According to the ALA (American Library Association), a challenge is an attempt to remove or restrict materials, based on the objections of a person or a group.
Books are usually challenged under the best of intentions—to protect others (usually children) from difficult ideas and/or information. It is an attempt to remove material from a curriculum or library, restricting access for others. Challenges are a threat to freedom of speech and choice.
The Office of Intellectual Freedom’s top three reasons cited for challenging materials are:
Banning is the removal of any challenged material
The Island Trees School District v. Pico (1982) Supreme Court case ruled that school officials can’t ban books in libraries simply because of their content.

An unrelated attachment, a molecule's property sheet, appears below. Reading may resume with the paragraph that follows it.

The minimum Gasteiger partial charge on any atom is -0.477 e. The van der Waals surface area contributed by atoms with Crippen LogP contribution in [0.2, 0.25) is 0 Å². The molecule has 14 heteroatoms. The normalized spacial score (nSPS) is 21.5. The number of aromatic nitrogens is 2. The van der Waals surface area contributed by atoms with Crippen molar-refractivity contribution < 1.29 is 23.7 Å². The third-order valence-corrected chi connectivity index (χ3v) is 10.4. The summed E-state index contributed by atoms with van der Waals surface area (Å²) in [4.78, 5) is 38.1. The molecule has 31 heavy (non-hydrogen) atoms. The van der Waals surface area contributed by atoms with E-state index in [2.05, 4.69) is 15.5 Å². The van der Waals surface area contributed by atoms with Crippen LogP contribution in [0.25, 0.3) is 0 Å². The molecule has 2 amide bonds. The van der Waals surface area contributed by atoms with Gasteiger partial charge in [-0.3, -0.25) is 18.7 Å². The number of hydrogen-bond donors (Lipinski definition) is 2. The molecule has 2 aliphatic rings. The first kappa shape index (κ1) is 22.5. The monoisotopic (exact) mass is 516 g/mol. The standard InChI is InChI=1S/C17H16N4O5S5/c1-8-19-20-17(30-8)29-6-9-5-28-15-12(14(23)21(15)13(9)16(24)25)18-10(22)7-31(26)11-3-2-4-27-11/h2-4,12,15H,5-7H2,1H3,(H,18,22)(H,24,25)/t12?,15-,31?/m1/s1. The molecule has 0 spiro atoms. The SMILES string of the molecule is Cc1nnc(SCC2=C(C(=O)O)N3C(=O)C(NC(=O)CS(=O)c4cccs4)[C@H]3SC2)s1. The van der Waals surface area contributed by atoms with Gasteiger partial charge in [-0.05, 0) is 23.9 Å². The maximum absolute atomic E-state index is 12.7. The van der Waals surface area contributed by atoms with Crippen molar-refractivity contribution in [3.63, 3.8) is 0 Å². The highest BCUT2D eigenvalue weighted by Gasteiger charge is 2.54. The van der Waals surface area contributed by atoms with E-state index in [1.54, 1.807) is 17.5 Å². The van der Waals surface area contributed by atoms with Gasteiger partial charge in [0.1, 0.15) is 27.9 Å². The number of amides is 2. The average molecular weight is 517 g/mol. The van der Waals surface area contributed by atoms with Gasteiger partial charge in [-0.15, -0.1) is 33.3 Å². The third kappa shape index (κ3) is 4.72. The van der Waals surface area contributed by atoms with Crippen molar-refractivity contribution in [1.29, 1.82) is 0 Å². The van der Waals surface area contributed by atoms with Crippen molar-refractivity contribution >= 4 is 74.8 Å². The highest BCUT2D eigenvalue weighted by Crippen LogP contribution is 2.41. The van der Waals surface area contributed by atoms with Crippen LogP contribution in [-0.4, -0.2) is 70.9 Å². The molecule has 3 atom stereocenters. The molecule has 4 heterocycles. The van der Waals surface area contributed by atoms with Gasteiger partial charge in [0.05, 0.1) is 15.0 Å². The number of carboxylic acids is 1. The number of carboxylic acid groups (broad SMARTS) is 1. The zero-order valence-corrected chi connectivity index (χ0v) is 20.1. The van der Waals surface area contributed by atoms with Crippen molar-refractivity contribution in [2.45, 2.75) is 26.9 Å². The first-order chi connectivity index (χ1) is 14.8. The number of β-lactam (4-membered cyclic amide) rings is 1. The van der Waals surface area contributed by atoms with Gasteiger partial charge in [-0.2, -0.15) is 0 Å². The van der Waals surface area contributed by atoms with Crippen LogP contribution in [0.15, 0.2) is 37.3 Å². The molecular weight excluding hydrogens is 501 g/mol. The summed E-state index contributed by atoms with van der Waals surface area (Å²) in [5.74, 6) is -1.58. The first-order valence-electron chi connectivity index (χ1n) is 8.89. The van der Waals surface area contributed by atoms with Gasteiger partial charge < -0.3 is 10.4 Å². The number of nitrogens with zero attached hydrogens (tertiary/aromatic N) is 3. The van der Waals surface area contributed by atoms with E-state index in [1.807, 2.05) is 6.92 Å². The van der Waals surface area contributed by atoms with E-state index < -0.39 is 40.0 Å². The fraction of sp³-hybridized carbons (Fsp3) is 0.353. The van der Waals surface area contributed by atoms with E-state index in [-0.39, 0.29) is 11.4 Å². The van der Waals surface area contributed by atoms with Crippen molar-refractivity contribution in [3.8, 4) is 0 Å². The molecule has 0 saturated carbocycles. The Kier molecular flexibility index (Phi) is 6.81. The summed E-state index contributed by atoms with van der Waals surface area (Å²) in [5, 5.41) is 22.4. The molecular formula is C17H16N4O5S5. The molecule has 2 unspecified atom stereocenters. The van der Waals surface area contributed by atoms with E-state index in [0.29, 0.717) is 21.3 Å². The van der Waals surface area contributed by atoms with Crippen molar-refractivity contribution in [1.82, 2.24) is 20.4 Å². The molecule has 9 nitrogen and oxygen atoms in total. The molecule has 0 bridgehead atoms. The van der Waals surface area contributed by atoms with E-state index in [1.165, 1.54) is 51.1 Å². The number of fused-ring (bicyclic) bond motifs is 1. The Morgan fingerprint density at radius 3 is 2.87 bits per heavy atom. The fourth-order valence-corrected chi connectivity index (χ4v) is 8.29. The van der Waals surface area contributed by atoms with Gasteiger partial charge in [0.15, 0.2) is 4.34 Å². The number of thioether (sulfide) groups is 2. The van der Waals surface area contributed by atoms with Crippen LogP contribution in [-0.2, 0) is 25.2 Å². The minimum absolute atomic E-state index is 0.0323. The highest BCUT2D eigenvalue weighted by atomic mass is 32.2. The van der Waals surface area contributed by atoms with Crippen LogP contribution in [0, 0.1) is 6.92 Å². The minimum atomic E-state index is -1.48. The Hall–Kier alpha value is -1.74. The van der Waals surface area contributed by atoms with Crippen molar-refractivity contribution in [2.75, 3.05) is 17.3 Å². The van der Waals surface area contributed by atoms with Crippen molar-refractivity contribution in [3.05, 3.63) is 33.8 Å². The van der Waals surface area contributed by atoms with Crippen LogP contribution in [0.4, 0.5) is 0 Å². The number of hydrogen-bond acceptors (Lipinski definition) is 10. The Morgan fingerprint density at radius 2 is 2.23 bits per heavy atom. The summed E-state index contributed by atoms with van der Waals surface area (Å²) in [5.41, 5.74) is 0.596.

Over 500 challenged books were showcased at the 1982 American Booksellers Association (ABA) BookExpo America trade show in Anaheim, California.
The American Library Association promotes Banned Books Week, along with 14 other contributors and sponsors. Judith Krug led the Banned Books Week efforts as Office of Intellectual Freedom Director until her death in 2009. Her legacy lives on in the Freedom to Read Foundation’s Judith F. Krug Memorial Fund, a grant awarded to nonprofits to host Banned Books Week events.
Today, Banned Books Week coverage by mainstream media reaches an estimated 2.8 billion readers, and more than 90,000 publishing industry and library subscribers